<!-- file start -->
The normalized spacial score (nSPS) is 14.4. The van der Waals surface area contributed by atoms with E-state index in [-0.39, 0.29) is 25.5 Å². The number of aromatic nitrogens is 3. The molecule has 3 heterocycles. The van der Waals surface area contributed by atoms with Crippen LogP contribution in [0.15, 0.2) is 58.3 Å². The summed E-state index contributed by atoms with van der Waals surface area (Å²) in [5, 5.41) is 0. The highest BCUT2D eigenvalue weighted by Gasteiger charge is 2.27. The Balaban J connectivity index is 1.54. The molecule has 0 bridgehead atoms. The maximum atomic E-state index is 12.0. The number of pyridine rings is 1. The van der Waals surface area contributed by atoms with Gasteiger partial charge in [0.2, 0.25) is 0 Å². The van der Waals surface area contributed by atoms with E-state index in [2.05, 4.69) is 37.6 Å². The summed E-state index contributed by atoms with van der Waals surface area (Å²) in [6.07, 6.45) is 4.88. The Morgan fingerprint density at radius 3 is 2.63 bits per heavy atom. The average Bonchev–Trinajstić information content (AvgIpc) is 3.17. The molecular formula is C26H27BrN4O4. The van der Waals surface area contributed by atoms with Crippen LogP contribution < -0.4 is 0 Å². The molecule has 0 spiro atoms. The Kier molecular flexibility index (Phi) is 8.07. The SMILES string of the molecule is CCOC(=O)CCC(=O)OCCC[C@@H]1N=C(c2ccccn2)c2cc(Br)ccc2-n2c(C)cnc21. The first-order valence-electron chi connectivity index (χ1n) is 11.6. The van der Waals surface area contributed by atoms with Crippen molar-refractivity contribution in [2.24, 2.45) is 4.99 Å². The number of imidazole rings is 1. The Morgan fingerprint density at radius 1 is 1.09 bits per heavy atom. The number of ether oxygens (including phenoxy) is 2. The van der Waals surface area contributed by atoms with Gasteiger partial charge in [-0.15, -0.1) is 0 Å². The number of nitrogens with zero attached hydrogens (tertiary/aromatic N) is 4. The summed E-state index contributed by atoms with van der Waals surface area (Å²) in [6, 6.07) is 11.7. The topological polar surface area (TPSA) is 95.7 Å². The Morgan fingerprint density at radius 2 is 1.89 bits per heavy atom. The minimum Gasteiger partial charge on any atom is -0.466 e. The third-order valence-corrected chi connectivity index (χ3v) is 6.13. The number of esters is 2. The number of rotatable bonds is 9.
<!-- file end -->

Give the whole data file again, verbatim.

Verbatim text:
The normalized spacial score (nSPS) is 14.4. The van der Waals surface area contributed by atoms with E-state index in [-0.39, 0.29) is 25.5 Å². The number of aromatic nitrogens is 3. The molecule has 3 heterocycles. The van der Waals surface area contributed by atoms with Crippen LogP contribution in [0.15, 0.2) is 58.3 Å². The summed E-state index contributed by atoms with van der Waals surface area (Å²) in [5, 5.41) is 0. The highest BCUT2D eigenvalue weighted by Gasteiger charge is 2.27. The Balaban J connectivity index is 1.54. The molecule has 0 bridgehead atoms. The maximum atomic E-state index is 12.0. The number of pyridine rings is 1. The van der Waals surface area contributed by atoms with Gasteiger partial charge in [0.2, 0.25) is 0 Å². The van der Waals surface area contributed by atoms with E-state index in [2.05, 4.69) is 37.6 Å². The summed E-state index contributed by atoms with van der Waals surface area (Å²) in [6.07, 6.45) is 4.88. The Morgan fingerprint density at radius 3 is 2.63 bits per heavy atom. The average Bonchev–Trinajstić information content (AvgIpc) is 3.17. The molecular formula is C26H27BrN4O4. The van der Waals surface area contributed by atoms with Crippen LogP contribution < -0.4 is 0 Å². The molecule has 0 spiro atoms. The Kier molecular flexibility index (Phi) is 8.07. The SMILES string of the molecule is CCOC(=O)CCC(=O)OCCC[C@@H]1N=C(c2ccccn2)c2cc(Br)ccc2-n2c(C)cnc21. The first-order valence-electron chi connectivity index (χ1n) is 11.6. The van der Waals surface area contributed by atoms with Crippen molar-refractivity contribution in [2.24, 2.45) is 4.99 Å². The number of imidazole rings is 1. The Morgan fingerprint density at radius 1 is 1.09 bits per heavy atom. The number of ether oxygens (including phenoxy) is 2. The van der Waals surface area contributed by atoms with Gasteiger partial charge in [-0.15, -0.1) is 0 Å². The number of nitrogens with zero attached hydrogens (tertiary/aromatic N) is 4. The summed E-state index contributed by atoms with van der Waals surface area (Å²) in [6, 6.07) is 11.7. The topological polar surface area (TPSA) is 95.7 Å². The Morgan fingerprint density at radius 2 is 1.89 bits per heavy atom. The minimum Gasteiger partial charge on any atom is -0.466 e. The third-order valence-corrected chi connectivity index (χ3v) is 6.13. The number of esters is 2. The number of rotatable bonds is 9.